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Cogeneration equipment produces power and thermal energy from a common fuel source, generally one that is considered to be a waste product from another process. Topping cogeneration systems generate electricity and use the exhaust for heating. Bottoming cogeneration systems produce heat for industrial processes and use a recovery boiler to generate electricity. Cogenerators and combined heat and power systems (CHP) are used by municipalities, hospitals, universities, oil refineries, paper mills, and wastewater treatment plants. Some CHP equipment uses coal, hydrogen, biomass, natural gas, or solar energy as a primary fuel. Other CHP systems use diesel fuel, digester gas, kerosene, naptha, methanol, ethanol, alcohol, flare gas, or landfill gases. Specifications for cogeneration equipment includes size, installed cost, electrical efficiency, overall efficiency, footprint, emissions, and fuels. Site location, interconnection requirements, unit size, and configuration affect the total cost of a cogeneration system.

Cogeneration equipment includes prime movers such as reciprocating engines, combustion turbines, micro-turbines, backpressure steam turbines and fuel cells. Gas-fired reciprocating engines are used in buildings to achieve energy-efficiency levels approaching 80%. When run on biofuels such as methane, they emit low levels of greenhouse gases and can produce 5 kW to 7 MW of power. Combustion turbines generate electricity from the heat produced by steam, hot water, or thermally-activated equipment such as absorption chillers. This category of cogeneration equipment can produce between 500 kW and 25 MW of electricity. Micro-turbines or microturbines are modular products that can run on waste fuels such as landfill gases. They incorporate advanced materials such as thermal barrier coatings and can produce from 25 kW to 500 kW of electricity. Backpressure steam turbines and fuel cells are also commonly available. A fuel cell uses hydrogen, which is typically isolated from a hydrocarbon source such as natural gas, propane, methanol, or gasoline.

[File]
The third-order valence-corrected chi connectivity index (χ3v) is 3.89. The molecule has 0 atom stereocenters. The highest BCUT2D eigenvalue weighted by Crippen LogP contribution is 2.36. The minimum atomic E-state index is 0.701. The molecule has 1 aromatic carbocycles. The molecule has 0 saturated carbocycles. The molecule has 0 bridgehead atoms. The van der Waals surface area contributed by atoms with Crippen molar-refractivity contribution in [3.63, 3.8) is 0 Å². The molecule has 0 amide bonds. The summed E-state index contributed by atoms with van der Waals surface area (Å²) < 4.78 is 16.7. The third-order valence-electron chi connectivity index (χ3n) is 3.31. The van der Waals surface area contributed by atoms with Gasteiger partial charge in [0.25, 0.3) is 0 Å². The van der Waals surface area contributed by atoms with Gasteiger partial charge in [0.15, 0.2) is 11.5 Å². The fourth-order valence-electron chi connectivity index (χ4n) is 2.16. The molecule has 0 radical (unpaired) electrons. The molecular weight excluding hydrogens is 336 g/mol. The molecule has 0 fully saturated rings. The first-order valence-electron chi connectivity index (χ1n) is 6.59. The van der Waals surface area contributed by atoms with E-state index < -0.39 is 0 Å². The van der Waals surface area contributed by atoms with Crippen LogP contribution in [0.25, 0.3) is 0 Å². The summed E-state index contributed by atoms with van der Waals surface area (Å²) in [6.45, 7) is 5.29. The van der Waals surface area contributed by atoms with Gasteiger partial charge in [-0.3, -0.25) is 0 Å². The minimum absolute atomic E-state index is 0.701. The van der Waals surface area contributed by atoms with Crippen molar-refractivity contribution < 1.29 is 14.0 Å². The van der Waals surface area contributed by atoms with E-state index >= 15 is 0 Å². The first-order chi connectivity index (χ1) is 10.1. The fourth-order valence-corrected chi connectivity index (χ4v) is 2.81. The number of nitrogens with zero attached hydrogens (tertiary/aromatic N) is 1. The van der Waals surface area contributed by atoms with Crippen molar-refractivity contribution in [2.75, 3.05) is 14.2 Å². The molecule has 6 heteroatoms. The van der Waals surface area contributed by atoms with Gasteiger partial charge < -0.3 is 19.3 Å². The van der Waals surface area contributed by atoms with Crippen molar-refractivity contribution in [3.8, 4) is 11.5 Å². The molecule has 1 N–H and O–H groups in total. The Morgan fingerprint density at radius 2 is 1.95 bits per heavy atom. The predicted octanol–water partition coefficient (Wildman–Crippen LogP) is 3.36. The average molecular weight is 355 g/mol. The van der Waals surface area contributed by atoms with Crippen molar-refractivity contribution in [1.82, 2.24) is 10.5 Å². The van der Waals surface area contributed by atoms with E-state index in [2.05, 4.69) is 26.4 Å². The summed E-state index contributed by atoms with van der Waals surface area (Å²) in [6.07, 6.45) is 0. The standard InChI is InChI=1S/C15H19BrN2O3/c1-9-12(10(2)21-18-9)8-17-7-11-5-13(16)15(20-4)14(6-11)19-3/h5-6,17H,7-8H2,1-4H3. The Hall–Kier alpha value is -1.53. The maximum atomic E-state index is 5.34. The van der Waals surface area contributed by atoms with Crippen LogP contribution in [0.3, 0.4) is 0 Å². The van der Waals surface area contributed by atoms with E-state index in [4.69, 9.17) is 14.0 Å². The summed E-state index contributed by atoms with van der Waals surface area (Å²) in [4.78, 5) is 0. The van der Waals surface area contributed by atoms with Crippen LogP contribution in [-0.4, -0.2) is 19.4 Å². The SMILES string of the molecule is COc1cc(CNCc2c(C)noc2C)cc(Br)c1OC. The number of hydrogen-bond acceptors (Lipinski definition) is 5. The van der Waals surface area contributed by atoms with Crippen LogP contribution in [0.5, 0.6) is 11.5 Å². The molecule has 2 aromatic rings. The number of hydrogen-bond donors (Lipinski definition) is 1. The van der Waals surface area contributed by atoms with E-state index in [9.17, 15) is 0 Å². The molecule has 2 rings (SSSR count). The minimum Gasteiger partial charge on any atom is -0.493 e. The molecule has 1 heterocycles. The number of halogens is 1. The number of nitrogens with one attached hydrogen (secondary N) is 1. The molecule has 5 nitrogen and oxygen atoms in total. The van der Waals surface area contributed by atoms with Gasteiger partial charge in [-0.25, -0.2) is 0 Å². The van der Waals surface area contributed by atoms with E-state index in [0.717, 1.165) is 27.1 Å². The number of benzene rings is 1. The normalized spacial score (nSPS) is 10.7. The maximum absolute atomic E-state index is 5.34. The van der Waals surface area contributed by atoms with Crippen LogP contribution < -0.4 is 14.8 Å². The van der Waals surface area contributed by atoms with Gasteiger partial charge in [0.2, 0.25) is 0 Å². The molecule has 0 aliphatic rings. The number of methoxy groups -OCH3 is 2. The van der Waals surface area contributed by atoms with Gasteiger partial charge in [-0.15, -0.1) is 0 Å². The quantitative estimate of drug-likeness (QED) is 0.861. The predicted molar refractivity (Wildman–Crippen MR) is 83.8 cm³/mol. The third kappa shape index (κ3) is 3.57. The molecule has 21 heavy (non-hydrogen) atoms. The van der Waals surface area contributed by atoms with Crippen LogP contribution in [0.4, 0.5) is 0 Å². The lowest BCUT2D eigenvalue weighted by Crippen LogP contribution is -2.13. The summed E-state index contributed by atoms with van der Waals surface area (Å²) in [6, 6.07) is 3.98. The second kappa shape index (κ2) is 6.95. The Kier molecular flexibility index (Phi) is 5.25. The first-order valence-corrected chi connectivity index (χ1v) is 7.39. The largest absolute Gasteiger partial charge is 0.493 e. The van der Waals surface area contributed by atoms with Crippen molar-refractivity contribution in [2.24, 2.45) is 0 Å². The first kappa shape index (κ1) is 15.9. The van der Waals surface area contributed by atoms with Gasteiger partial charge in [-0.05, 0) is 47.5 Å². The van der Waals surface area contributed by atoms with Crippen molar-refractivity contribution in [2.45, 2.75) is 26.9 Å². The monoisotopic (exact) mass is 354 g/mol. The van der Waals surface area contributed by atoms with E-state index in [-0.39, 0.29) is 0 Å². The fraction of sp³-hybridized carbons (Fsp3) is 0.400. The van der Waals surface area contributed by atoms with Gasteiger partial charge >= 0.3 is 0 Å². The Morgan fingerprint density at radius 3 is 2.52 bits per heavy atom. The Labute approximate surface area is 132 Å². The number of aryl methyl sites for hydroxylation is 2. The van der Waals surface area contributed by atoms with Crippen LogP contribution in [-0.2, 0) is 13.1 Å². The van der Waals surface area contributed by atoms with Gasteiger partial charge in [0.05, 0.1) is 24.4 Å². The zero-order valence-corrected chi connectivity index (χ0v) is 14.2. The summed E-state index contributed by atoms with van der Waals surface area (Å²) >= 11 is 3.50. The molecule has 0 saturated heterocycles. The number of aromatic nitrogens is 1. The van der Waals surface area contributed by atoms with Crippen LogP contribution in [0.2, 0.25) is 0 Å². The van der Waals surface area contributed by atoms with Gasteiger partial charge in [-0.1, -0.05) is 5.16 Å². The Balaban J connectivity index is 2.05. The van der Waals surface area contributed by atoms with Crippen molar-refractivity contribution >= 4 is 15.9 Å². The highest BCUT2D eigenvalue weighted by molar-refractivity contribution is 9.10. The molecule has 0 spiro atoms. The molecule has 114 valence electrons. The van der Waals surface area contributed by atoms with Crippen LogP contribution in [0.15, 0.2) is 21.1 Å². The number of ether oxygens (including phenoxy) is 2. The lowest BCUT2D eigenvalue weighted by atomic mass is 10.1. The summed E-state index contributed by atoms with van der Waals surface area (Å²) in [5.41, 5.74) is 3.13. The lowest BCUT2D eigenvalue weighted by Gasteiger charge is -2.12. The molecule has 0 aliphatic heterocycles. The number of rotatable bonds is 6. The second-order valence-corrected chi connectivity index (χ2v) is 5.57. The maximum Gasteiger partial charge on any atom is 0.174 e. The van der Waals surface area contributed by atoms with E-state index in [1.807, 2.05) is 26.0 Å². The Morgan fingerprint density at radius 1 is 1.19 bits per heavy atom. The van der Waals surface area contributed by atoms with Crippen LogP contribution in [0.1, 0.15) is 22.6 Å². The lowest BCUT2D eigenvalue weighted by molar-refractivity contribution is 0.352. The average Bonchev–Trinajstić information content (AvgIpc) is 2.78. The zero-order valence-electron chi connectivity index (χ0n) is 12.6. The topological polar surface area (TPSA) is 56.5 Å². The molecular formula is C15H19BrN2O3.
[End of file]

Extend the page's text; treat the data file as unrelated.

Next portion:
Some cogeneration equipment uses thermally-activated technologies for cooling and dehumidification applications. Examples include heat recovery units (HRU), absorption chillers, and desiccant dehumidifiers. Absorption chillers transfer recovered heat from a prime mover to a heat sink through an absorbent fluid and a refrigerant. To provide cooling, the chiller absorbs and releases water vapor into and out of a lithium bromide solution. Desiccant dehumidifiers use drying agents to remove water from air used to condition a building space. Desiccant materials such as silica gel, activated alumina, and lithium chloride salt are exposed to an air stream with relatively high humidity. Cogeneration equipment such as packaged CHP systems and heat recovery steam generators (HRSG) are also available.

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